7. "Traveling should be an adrenaline rush. Love should keep you on a sort of even level of contentment," says Madeleine when she is thinking about whether to take Steve up on his offer to move in and finally see where their relationship can go. What do you think of this view of an ideal life? How do she and Steve each contribute to the demise of their love affair? Do you think it might have worked if they'd started out when they were younger, or if they had met when they were older and each more content already?
8. The other relationship that doesn't work, the one between David and Alison, is partly an "adrenaline rush" but there are other reasons David and Alison are attracted to each other, including his need for an American wife. Do you think the novel's cynical view of love is appropriate, given the characters and the setting?
9. Which characters do you think are the most morally ambiguous? Among them are Steve who has had visions of saving the world but treats women badly, Alison who does David a big favor but then backs out, Oscar Wong who will do anything to make money but is also capable of using his fortune to do good deeds, and of course Madeleine and David, who find themselves helping each other in the most unexpected and not always legal ways.
10. In her new job at the news magazine in Hong Kong, Madeleine is at times in a position to pursue stories that might attempt to right wrongs. Do you think she'll be any better at this than Steve was? She might work very hard and do some award-winning stories, she might decide competing with Steve doesn't matter any more, she might decide she has other priorities besides her work, or that good deeds begin at home. How do you think her experiences in the novel change her values?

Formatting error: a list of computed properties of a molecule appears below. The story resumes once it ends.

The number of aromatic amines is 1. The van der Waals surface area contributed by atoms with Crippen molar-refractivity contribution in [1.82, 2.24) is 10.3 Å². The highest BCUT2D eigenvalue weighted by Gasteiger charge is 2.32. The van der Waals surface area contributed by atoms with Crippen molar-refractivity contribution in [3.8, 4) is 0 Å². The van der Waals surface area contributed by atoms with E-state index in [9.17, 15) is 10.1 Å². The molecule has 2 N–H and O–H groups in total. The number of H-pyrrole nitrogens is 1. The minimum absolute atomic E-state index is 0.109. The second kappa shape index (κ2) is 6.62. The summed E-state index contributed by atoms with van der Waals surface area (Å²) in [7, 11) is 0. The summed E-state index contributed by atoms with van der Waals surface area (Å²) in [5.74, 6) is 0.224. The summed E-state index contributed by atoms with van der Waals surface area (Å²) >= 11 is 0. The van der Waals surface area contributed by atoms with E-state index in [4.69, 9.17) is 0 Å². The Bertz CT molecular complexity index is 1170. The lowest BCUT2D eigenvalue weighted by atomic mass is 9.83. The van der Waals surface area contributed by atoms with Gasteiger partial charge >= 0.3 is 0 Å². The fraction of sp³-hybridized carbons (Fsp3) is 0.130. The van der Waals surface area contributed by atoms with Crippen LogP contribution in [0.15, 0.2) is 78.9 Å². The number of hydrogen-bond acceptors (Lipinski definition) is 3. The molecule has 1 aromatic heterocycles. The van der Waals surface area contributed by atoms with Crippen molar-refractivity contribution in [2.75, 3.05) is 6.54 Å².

11. Does the last chapter, with Madeleine on Lamma Island and embroiled in many other people's lives, seem like a satisfying way to end an adventure? Is she playing around with too many other people's lives to achieve a semblance of contentment herself? What do you think might ultimately happen to Madeleine, to David, to David's mother Wang Ming, to Madeleine's new boyfriend, and to her baby?
top of the page
"Jan Alexander exposes the realities behind the glamorous facade of Hong Kong ex-pat life in a lively and richly realized novel of West meets East. Her spunky protagonist Madeleine Fox (journalist, teacher, and latter-day
Marco Polo) trains a highly observant gaze on the fascinating hybrid nature of Asia in the nineties. With the reversion to China fast approaching, Hong Kong Chinese and ex-pats struggle to find their cultural compass in a tilting, careening world even as Madeleine Fox seeks to find herself."
Patricia Eakins, The Marvelous Adventures of Pierre Baptiste, The Hungry Girls and Other Stories
"Getting to Lammais a novel about a woman's journey, both outward and inward. Journalist Madeline Fox travels to China and on to Hong Kong to eventually settle on an offshore island away from the fray. But she travels much further within herself. Madeline's search for independence, compassion, and real love offers a powerful vision for all women of the new millennium."
Maudy Benz, Oh Jackie
"Jan Alexander balances many themes and characters with consummate grace
family, lovers, politics, Hong Kong, Shanghai, New York in one compelling story.
It's a delight."
Robert Abel, Flannery O'Connor Short Fiction Award winner